The Shakespeare Conference: SHK 20.0455 Monday, 24 August 2009
Date: Monday, 24 Aug 2009 10:16:43 +0100
Subject: The Ending of the Winter's Tale
Evelyn Gajowski says that: 'My favorite comment on A Winter's Tale is
Adrian Kiernander's (on SHAKSPER), who labels the idea of Hermione's
(silent) reconciliation with Leontes in the final scene "a heterosexual
male fantasy of forgiveness"
I find this to be a somewhat churlish, grudging and limited view of the
ending of this play. Silence in the text does not, of course, mean
something unaffecting on the stage -- it depends how it is played. Yes,
the play is about the 'fantasy' or the wish, or the desperate desire
that time might be redeemed, that error and terrible wrongs might be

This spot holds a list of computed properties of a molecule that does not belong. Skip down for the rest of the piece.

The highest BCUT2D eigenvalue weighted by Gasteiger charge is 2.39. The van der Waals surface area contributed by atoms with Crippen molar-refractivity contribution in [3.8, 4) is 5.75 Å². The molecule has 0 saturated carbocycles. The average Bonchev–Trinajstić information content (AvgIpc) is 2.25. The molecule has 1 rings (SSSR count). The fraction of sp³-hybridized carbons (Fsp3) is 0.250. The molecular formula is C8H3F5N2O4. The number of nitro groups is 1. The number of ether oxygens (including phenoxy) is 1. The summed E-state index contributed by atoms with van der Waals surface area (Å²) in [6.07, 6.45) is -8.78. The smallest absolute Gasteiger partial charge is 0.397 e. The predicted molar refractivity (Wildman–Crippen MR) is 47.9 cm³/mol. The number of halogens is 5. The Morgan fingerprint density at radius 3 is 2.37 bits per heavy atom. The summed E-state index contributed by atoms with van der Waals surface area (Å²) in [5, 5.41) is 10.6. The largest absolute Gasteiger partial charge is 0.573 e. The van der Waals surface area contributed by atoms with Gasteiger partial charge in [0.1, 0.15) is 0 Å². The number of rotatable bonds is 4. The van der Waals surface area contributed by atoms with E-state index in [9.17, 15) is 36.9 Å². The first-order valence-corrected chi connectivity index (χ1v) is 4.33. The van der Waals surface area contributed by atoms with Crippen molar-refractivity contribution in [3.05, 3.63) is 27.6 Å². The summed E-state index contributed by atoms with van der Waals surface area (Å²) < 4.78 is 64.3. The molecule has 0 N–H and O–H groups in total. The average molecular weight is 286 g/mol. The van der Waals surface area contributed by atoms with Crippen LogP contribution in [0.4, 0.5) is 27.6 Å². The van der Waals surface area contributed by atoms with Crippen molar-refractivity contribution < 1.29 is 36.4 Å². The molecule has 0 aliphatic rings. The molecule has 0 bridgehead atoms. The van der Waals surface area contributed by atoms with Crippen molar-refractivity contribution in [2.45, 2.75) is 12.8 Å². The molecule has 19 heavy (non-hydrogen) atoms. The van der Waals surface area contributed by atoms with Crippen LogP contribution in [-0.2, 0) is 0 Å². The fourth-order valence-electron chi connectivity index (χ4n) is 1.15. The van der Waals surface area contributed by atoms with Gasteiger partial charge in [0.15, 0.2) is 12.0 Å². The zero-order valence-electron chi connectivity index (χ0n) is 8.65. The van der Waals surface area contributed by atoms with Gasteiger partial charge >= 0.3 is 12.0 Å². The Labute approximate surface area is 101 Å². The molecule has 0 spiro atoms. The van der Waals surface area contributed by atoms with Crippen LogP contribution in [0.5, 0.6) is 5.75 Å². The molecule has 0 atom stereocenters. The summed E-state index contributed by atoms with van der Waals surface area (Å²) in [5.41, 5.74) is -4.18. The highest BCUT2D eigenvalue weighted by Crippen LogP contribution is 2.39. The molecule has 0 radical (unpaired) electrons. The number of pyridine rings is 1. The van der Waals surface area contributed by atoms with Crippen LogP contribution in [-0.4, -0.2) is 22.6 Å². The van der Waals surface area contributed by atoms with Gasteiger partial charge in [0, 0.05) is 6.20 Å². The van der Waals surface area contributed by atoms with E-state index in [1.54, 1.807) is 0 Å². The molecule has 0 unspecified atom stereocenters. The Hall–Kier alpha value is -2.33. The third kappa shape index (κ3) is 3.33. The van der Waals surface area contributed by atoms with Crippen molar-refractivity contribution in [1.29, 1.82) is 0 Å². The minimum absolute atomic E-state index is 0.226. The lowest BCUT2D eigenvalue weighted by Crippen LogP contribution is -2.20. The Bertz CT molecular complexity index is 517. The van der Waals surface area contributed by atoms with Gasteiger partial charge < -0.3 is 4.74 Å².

expiated, that we might replay the past. But I would have thought that
the 'fantasy' is neither exclusively male, nor exclusively heterosexual,
but rather a desire that all of us might share.
This line is, of course, consistent with that of a number of critics in
the past twenty years who have wished to diminish, or to deny the effect
of what, surely, is one of the most theatrically powerful and moving
scenes in the whole of Shakespeare -- I can even see why,
intellectually, it has some force. But put me in a theatre, with even a
half-decent performance, and it just isn't true to the emotional
experience that I and most of any audience, male or female, will have.
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